How Big Isn’t It? Playing Along With Joe Owens’ “The Instructions” Game

On his blog (Category Thirteen) earlier in October, writer Joe Owens was marveling at the size of Adam Levin’s tome-sized novel, “The Instructions,” and posted some pictures of him visually comparing the book to other “longish” books. However, he then went a little further and compared the book his kitchen knives, his laptop, one of his dogs, some electronic components, his car, and so on. Regardless, he was emphasizing the incredible size of the book (or, playing around once he had established such, you can judge for yourself). Take a look at the entry on his blog for what I’m talking about and you can see for yourself.

However, at 1030 pages, “The Instructions” is large, but not the longest book I’ve ever read. Vikram Seth’s novel “A Suitable Boy” weighs in at 1488 pages. Hugo’s “Les Miserables” comes in at 1280 pages. We won’t even bring Proust into this, though we know who is the heavyweight there. Further, contrary to Joe’s visual comparison, “Infinite Jest” is listed at 1104 pages. All more pages than “The Instructions.” Frankly, my copy (which looks identical to Joe’s copy) has nice thick paper, good font size and spacing, and a nice thick binding. Why is it so big? Quality printing. Editions of any book can vary wildly on pages depending on paper and binding quality, font size and spacing, and so on. “The Instructions” is long, but nowhere near as long as the size suggests. Do not be afraid.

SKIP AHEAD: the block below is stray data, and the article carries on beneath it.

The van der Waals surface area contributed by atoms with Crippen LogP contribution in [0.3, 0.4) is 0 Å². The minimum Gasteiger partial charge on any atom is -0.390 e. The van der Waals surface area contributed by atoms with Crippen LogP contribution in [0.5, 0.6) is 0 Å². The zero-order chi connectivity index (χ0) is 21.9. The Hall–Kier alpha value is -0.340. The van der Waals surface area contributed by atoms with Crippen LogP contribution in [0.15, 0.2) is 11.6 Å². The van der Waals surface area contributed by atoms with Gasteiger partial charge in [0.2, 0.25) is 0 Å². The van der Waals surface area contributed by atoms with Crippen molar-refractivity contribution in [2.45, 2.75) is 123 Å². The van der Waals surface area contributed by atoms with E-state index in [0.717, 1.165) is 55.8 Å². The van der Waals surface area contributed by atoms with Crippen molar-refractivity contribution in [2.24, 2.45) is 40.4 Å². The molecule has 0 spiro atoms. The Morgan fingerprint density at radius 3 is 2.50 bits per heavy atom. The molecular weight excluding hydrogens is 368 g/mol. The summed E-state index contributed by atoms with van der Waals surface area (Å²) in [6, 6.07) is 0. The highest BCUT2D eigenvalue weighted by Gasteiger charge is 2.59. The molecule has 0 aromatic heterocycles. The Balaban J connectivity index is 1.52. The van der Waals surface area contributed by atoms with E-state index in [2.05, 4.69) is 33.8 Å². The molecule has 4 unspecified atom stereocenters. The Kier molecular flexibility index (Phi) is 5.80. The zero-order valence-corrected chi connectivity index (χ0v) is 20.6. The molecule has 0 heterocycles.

Joe convinced me to read “The Instructions.” However, to put in my own two cents on this debate, I thought I would take some pictures to illustrate that “The Instructions” is not so immense as everyone suggests.

I mean, it isn’t bigger than a breadbox.  It isn’t bigger than my cat or my cat’s litter box.

It’s smaller than my girlfriend’s Hawaiian style Electra Cruiser as well as her purse and the giant lucky cat I bought her as an early birthday present.

Going further, it is smaller than an elevator, my laundry hamper,
my 2003 Corolla, a bathtub, a car baby seat, a toaster oven, a thirty pack of beer, a king size bed, a tornado slide, and a 30 quart turkey fryer.

It is even smaller than Joe’s Crab Shack and Walmart (though most things are).

So, I think it is safe to say, “The Instructions” might be a decent size book, but it isn’t the biggest things in the world. Relatively it is fairly small. There are all sorts of things that are bigger. In conclusion, don’t be afraid of the size of this book. People are making it out to be much more work than it is. Read it and have fun. Back to you, Joe.

About David S. Atkinson

David S. Atkinson enjoys typing about himself in the third person, although he does not generally enjoy speaking in such a fashion. However, he is concerned about the Kierkegaard quote "Once you label me you negate me." He worries that if he attempts to define himself he will, in fact, nullify his existence...
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